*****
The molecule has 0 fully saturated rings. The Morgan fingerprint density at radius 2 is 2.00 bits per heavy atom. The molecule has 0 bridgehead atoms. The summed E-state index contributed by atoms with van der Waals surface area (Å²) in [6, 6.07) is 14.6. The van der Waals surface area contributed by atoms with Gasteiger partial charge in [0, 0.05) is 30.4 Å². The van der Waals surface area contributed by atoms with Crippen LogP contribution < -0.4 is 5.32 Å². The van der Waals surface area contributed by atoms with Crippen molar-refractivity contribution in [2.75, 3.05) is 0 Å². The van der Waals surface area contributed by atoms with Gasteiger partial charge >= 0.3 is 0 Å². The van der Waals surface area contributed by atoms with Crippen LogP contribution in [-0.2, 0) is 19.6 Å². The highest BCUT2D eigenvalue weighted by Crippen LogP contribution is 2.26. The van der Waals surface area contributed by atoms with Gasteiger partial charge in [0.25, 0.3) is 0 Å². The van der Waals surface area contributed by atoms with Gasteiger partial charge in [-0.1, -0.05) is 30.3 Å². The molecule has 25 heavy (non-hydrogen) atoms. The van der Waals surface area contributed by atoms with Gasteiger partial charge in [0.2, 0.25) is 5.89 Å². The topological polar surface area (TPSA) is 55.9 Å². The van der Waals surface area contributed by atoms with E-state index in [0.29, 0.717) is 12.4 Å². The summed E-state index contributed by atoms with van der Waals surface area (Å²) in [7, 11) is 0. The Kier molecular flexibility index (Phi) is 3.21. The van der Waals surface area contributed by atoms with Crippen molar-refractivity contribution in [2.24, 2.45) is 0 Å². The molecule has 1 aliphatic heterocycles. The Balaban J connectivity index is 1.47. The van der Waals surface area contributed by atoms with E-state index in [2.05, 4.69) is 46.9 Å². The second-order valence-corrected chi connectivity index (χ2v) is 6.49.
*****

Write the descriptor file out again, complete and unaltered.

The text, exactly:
The molecule has 0 fully saturated rings. The Morgan fingerprint density at radius 2 is 2.00 bits per heavy atom. The molecule has 0 bridgehead atoms. The summed E-state index contributed by atoms with van der Waals surface area (Å²) in [6, 6.07) is 14.6. The van der Waals surface area contributed by atoms with Gasteiger partial charge in [0, 0.05) is 30.4 Å². The van der Waals surface area contributed by atoms with Crippen LogP contribution < -0.4 is 5.32 Å². The van der Waals surface area contributed by atoms with Crippen molar-refractivity contribution in [2.75, 3.05) is 0 Å². The van der Waals surface area contributed by atoms with Gasteiger partial charge >= 0.3 is 0 Å². The van der Waals surface area contributed by atoms with Crippen LogP contribution in [-0.2, 0) is 19.6 Å². The highest BCUT2D eigenvalue weighted by Crippen LogP contribution is 2.26. The van der Waals surface area contributed by atoms with Gasteiger partial charge in [0.25, 0.3) is 0 Å². The van der Waals surface area contributed by atoms with Gasteiger partial charge in [-0.1, -0.05) is 30.3 Å². The molecule has 25 heavy (non-hydrogen) atoms. The van der Waals surface area contributed by atoms with Gasteiger partial charge in [0.2, 0.25) is 5.89 Å². The topological polar surface area (TPSA) is 55.9 Å². The van der Waals surface area contributed by atoms with E-state index in [0.29, 0.717) is 12.4 Å². The summed E-state index contributed by atoms with van der Waals surface area (Å²) in [7, 11) is 0. The Kier molecular flexibility index (Phi) is 3.21. The van der Waals surface area contributed by atoms with Crippen molar-refractivity contribution in [2.24, 2.45) is 0 Å². The molecule has 1 aliphatic heterocycles. The Balaban J connectivity index is 1.47. The van der Waals surface area contributed by atoms with E-state index in [2.05, 4.69) is 46.9 Å². The second-order valence-corrected chi connectivity index (χ2v) is 6.49.